Toby Lawes, regular work rider of four-time Cheltenham Festival winner Altior, has revealed that he is set to join the training ranks.
The 27-year-old assistant to Nicky Henderson, who has spent five years learning the trade under the master of Seven Barrows, is set to take over from David Arbuthnot at Andrew Wates’s Henfold House Stables.
They are the premises from where the late Terry Casey trained 1996 Grand National hero Rough Quest and Lawes is to start off his new career with 10 horses owned by Waites whose colours were carried to victory at Aintree.
As well as riding out the awesome Altior, dual winner of the Queen Mother Champion Chase world record-holder having won 19 races in a row over jumps, Lawes has also been heavily involved with the work of Might Bite who landed the RSA at the 2017 Cheltenham Festival in dramatic fashion before going on to finish a gallant second in the Cheltenham Gold Cup a year later.
Lawes has been heavily involved with horses from a young age. Having grown up in the pony club, hunting and eventing scene, he started riding in point-to-points when he was 16.
He spent school, university and Christmas holidays getting as much experience as he could, he spent time learning his craft under with James Eustace, Chris Wall, Neil King, Sarah Humphrey and John Ferguson before joining Henderson.
During their time together, Henderson has been crowned Champion Jumps trainer twice and captured multiple big race triumphs.
Hoping to Be Granted a Licence by Autumn
Lawes told the Racing Post: “It’s been the best five years of my life, every part of it has been fantastic, working with the most amazing trainer and team of staff, the most wonderful bunch of horses and most brilliant and kind owners.
“You look forward to getting out of bed every morning just to go and ride Altior and Might Bite. There’s something so special about them and never before have I been around horses of that calibre. To get to ride them every day blew my mind and I had to pinch myself every day.
“The most amazing thing about Nicky is his wonderful patience with horses; he really allows a horse to come to its own and he’s such a brilliant judge at knowing when that is. That’s one of the key things I’ll take from there. I can’t believe how much I’ve learned in the last five ears.”
Lawes is halfway through his training modules and hopes to have his licence granted come the autumn.
The opportunity to take over the yard of Arbuthnot, one of the few trainers to win races at the Cheltenham Festival and Royal Ascot, was pointed out to him by Henderson’s stable jockey Nico de Boinville.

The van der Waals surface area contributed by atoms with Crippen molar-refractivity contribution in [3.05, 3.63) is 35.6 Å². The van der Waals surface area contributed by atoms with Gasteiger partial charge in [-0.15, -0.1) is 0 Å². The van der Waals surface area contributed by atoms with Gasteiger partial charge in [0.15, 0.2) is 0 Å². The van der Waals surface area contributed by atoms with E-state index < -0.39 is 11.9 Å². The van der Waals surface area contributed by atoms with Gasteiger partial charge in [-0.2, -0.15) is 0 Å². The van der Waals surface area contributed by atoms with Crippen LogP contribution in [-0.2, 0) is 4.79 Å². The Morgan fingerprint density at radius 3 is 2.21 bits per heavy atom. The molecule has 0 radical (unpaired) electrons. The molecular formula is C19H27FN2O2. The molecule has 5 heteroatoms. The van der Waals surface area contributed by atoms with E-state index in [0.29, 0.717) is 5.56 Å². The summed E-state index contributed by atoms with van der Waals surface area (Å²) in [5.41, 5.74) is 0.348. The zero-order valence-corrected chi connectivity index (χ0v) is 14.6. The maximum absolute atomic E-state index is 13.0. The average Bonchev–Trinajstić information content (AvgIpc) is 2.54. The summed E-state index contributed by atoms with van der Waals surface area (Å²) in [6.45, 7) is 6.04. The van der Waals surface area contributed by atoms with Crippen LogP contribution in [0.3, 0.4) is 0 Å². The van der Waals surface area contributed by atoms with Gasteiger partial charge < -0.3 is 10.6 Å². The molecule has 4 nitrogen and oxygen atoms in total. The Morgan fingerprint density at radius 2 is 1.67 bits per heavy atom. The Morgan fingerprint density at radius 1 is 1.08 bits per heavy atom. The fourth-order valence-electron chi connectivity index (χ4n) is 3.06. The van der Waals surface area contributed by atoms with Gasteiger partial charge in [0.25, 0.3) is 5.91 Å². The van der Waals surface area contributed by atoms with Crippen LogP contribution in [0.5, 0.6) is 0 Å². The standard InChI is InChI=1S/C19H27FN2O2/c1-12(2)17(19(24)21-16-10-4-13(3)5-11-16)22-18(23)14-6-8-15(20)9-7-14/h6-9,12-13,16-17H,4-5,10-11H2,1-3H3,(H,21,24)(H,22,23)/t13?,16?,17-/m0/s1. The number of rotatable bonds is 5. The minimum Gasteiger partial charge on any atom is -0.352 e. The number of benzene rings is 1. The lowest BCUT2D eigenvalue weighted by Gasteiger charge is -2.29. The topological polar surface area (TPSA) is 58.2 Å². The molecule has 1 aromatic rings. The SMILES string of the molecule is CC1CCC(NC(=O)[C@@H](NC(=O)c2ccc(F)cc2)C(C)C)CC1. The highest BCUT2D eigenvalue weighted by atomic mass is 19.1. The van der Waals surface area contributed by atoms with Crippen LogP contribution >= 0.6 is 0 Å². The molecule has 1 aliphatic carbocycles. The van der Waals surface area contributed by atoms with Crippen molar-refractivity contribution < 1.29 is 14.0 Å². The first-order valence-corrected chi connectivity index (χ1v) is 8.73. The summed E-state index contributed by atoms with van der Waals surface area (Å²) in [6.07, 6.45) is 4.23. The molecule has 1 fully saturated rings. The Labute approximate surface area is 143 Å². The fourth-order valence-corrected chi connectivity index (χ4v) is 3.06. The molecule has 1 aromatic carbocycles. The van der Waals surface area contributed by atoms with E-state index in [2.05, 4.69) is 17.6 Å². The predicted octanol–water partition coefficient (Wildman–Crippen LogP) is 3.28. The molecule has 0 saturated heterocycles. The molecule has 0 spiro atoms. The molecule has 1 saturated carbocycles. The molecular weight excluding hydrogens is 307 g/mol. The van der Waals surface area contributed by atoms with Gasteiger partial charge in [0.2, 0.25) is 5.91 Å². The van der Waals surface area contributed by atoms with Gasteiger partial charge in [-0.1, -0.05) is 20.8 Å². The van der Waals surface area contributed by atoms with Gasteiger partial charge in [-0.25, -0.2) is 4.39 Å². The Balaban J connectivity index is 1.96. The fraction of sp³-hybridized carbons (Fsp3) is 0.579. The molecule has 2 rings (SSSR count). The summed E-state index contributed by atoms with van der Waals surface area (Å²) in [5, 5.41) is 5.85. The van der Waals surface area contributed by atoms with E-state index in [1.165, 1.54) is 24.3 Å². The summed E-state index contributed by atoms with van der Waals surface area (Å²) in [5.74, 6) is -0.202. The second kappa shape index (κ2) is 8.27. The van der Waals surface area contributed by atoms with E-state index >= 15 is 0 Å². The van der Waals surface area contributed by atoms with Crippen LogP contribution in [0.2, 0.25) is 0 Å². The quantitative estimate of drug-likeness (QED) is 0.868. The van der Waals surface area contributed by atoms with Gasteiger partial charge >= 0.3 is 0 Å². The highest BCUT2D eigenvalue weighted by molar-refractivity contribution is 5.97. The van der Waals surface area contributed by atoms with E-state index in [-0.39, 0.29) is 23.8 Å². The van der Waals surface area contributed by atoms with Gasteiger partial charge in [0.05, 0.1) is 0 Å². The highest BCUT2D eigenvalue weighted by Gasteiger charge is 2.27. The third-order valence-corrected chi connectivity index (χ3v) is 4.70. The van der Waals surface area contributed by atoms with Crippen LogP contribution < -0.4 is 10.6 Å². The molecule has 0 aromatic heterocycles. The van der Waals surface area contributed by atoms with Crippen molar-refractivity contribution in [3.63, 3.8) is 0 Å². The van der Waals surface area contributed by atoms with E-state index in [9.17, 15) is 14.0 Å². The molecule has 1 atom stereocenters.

It came after Arbuthnot announced he was quitting training and vacating the Surrey-based yard owned by Wates as a result of being angered by the handling of a doping case involving one of his horses for which he was fined £1,000.
Racing World Pays Respect to Festival-Winning Trainer Richard Barber
Hundreds of mourners flocked to the hamlet of Seaborough in Dorset for the funeral of Cheltenham Festival winning trainer Richard Barber who died recently at the age of 77.
They included leading figures from the world of jumps racing, including champion trainer Paul Nicholls, Philip Hobbs, and Martin and David Pipe.
Barber was one of point-to-pointing’s most successful trainers and trained a joint-record four winners of the Foxhunter Chase at the Cheltenham Festival.
He triumphed with Rushing Wild, who went on to finish runner-up in the Cheltenham Gold Cup when trained by Martin Pipe, in 1992, Fantus in 1995 and 1997, and Earthmover in 1998.
His whose brother Paul is landlord to 11-time champion trainer Paul Nicholls, who told the Racing Post after the service: “I have said it many times before but I wouldn’t be where I’m today were it not for Richard as he introduced me to his brother Paul all those years ago, and we have been on the best of terms ever since.
“He had a wonderful eye for a horse as he spotted Gold Cup winner See More Business and Champion Hurdler Rock On Ruby. There are not that many people out there who could boast that.”
Former champion trainer Martin Pipe said: “I actually trained seven winners for Richard and he sent me Rushing Wild after he won the Foxhunter. He was actually the closest I ever got to winning a Cheltenham Gold Cup when he was second to Jodami in 1993. He was a super gentleman, a great friend and a remarkable trainer.”